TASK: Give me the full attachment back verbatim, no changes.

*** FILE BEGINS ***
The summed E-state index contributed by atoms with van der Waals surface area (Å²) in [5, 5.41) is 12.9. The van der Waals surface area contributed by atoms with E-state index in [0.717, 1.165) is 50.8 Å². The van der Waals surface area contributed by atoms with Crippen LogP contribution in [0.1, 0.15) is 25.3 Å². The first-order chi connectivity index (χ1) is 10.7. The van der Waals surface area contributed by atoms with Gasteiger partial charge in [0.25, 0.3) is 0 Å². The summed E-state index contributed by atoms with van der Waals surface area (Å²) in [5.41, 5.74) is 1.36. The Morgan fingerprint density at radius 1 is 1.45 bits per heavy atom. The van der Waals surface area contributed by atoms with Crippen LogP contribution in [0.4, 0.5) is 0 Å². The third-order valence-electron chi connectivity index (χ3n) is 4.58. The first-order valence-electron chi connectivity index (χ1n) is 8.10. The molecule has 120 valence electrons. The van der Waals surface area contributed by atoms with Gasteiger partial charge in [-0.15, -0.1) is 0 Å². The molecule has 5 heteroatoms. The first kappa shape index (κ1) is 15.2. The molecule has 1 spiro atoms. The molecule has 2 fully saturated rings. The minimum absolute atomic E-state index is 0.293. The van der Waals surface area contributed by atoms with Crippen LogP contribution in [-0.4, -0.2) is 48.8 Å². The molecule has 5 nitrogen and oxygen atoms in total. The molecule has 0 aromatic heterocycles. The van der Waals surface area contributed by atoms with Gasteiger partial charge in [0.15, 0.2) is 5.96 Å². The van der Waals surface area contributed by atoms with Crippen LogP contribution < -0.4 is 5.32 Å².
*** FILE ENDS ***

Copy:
The summed E-state index contributed by atoms with van der Waals surface area (Å²) in [5, 5.41) is 12.9. The van der Waals surface area contributed by atoms with E-state index in [0.717, 1.165) is 50.8 Å². The van der Waals surface area contributed by atoms with Crippen LogP contribution in [0.1, 0.15) is 25.3 Å². The first-order chi connectivity index (χ1) is 10.7. The van der Waals surface area contributed by atoms with Gasteiger partial charge in [0.25, 0.3) is 0 Å². The summed E-state index contributed by atoms with van der Waals surface area (Å²) in [5.41, 5.74) is 1.36. The Morgan fingerprint density at radius 1 is 1.45 bits per heavy atom. The van der Waals surface area contributed by atoms with Crippen LogP contribution in [0.4, 0.5) is 0 Å². The third-order valence-electron chi connectivity index (χ3n) is 4.58. The first-order valence-electron chi connectivity index (χ1n) is 8.10. The molecule has 120 valence electrons. The van der Waals surface area contributed by atoms with Gasteiger partial charge in [-0.15, -0.1) is 0 Å². The molecule has 5 heteroatoms. The first kappa shape index (κ1) is 15.2. The molecule has 1 spiro atoms. The molecule has 2 fully saturated rings. The minimum absolute atomic E-state index is 0.293. The van der Waals surface area contributed by atoms with Crippen LogP contribution in [-0.4, -0.2) is 48.8 Å². The molecule has 5 nitrogen and oxygen atoms in total. The molecule has 0 aromatic heterocycles. The van der Waals surface area contributed by atoms with Gasteiger partial charge in [0.15, 0.2) is 5.96 Å². The van der Waals surface area contributed by atoms with Crippen LogP contribution < -0.4 is 5.32 Å².